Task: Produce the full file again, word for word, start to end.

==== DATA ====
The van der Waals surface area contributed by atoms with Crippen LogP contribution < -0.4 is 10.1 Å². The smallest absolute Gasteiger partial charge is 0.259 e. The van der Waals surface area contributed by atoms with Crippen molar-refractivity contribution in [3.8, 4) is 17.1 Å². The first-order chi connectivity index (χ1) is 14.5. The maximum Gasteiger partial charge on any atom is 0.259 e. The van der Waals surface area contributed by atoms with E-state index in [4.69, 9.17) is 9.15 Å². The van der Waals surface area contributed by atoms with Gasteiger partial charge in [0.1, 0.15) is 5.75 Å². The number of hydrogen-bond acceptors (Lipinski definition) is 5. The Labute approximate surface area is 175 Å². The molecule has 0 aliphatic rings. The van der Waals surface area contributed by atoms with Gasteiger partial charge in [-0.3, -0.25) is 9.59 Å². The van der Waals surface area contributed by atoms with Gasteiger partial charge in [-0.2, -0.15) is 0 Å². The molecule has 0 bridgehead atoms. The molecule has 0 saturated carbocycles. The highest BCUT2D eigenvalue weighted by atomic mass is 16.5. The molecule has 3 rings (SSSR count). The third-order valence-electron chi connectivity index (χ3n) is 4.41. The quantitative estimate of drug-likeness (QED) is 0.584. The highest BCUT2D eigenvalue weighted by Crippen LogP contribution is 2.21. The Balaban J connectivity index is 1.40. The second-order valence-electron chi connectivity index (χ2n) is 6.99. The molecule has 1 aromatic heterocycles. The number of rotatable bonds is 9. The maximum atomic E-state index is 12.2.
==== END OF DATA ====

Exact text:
The van der Waals surface area contributed by atoms with Crippen LogP contribution < -0.4 is 10.1 Å². The smallest absolute Gasteiger partial charge is 0.259 e. The van der Waals surface area contributed by atoms with Crippen molar-refractivity contribution in [3.8, 4) is 17.1 Å². The first-order chi connectivity index (χ1) is 14.5. The maximum Gasteiger partial charge on any atom is 0.259 e. The van der Waals surface area contributed by atoms with E-state index in [4.69, 9.17) is 9.15 Å². The van der Waals surface area contributed by atoms with Gasteiger partial charge in [0.1, 0.15) is 5.75 Å². The number of hydrogen-bond acceptors (Lipinski definition) is 5. The Labute approximate surface area is 175 Å². The molecule has 0 aliphatic rings. The van der Waals surface area contributed by atoms with Gasteiger partial charge in [-0.3, -0.25) is 9.59 Å². The van der Waals surface area contributed by atoms with Gasteiger partial charge in [-0.2, -0.15) is 0 Å². The molecule has 0 bridgehead atoms. The molecule has 0 saturated carbocycles. The highest BCUT2D eigenvalue weighted by atomic mass is 16.5. The molecule has 3 rings (SSSR count). The third-order valence-electron chi connectivity index (χ3n) is 4.41. The quantitative estimate of drug-likeness (QED) is 0.584. The highest BCUT2D eigenvalue weighted by Crippen LogP contribution is 2.21. The Balaban J connectivity index is 1.40. The second-order valence-electron chi connectivity index (χ2n) is 6.99. The molecule has 1 aromatic heterocycles. The number of rotatable bonds is 9. The maximum atomic E-state index is 12.2.